Health Care Rationing Imposed

Health Care Rationing Proposals

(“altered standards of care”)

(“allocating scarce resources”)

Government Accountability Office (GAO) Report
July 29, 2009

“INFLUENZA PANDEMIC: Gaps in Pandemic Planning and Preparedness Need to Be Addressed”

“Some state officials reported, however, that they had not begun work on altered standards of care guidelines, that is, for providing care while allocating scarce equipment, supplies, and personnel in a way that saves the largest number of lives in mass casualty event, or had not completed drafting guidelines, because of the difficulty of addressing the medical, ethical, and legal issues involved. We recommended that HHS serve as a clearinghouse for sharing among the states altered standards of care guidelines developed by individual states or medical experts. HHS did not comment on the recommendation, and it has not indicated if it plans to implement it.”

GAO Report – June 2008

EMERGENCY PREPAREDNESS: States are Planning for Medical Surge, but Could Benefit from Shared Guidance for Allocating Scarce Medical Resources

“Some states reported that they had not begun work on or completed altered standards of care guidelines due to the difficulty of addressing the medical, ethical, and legal issues involved in making life-or-death decisions in advance of a disaster about which patients would get or lose access to scarce resources…To further assist states in determining how they will allocate scarce medical resources in a mass casualty event, we recommend that the Secretary of HHS ensure that the department serve as a clearinghouse for sharing among the states altered standards of care guidelines that have been developed by individual states or medical experts. In commenting on a draft of this report, HHS was silent regarding our recommendation. HHS, DHS, DOD, and VA concured with our findings.” (Emergency Preparedness, p. 6)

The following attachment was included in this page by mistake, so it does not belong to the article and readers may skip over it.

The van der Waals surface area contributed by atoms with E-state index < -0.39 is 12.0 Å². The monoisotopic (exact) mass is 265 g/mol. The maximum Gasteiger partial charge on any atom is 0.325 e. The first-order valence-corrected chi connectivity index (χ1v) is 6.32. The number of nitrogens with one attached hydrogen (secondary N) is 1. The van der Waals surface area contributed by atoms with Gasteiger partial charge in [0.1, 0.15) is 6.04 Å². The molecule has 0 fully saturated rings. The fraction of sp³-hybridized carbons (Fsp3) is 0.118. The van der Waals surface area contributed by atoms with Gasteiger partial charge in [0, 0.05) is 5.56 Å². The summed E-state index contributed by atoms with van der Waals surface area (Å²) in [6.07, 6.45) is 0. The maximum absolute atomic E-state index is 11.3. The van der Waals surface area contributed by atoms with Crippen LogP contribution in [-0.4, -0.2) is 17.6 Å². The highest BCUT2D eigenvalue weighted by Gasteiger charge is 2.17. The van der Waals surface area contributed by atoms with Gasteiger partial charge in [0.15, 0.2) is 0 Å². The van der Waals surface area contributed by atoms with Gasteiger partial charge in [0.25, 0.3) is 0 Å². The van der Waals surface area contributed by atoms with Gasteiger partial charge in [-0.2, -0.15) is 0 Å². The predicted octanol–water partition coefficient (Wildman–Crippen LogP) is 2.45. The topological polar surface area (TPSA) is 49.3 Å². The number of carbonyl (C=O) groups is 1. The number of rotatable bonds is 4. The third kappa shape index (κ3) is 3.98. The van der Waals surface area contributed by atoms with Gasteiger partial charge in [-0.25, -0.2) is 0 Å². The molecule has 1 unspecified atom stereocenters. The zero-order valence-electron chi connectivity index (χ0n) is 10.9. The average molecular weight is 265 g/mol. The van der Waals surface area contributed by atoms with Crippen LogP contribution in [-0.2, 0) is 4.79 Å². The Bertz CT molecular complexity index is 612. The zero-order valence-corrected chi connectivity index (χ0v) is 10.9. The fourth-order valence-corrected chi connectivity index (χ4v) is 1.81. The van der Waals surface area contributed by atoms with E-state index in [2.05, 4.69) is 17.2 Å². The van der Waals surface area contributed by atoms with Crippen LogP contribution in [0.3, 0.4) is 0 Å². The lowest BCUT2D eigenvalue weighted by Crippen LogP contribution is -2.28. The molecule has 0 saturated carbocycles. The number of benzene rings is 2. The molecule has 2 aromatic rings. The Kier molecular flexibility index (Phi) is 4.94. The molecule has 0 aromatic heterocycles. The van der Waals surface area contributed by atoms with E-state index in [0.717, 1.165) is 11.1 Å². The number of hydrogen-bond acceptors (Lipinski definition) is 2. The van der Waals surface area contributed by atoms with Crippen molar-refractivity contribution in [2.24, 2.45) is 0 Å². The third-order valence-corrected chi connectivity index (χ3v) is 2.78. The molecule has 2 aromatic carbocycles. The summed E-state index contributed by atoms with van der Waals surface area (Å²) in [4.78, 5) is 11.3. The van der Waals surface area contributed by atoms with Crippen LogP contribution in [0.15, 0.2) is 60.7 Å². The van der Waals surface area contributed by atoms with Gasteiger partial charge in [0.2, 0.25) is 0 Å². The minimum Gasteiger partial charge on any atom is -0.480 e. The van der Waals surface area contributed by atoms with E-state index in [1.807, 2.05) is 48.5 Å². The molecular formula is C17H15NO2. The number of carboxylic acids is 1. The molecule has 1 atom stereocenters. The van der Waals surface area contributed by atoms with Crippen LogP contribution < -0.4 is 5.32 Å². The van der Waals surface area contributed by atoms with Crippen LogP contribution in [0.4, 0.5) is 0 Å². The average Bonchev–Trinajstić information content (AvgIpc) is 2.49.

Minnesota Department of Health – January 2009

“Implementing Ethical Frameworks For Rationing Scarce Health Resources in Minnesota During Severe Influenza Pandemic” (Preliminary Report)

  • “[I]f patients face the realistic prospect that they may be removed from a ventilator if it is needed by another, then these possibilities must be carefully explained to patients and their families throughout the prorocess in which decisions ceoncerning care are made.” (p. 11)
  • “The project’s ethical frameworks recommend that persons be prioritized for access to resources based on their status as key workers or their health needs.” (p. 12)
  • “The Protocol Committee recommends that age-based rationing be undertaken only after a legal determination is made on behalf of the State that such actions are compatible with federal and state laws on age discrimination. If the community engagement process reveals broad, strong support for age-based rationing, the state should undertake such a legal analysis to assess whether, and if so how, age-based rationing could be implemented.” (p. 13)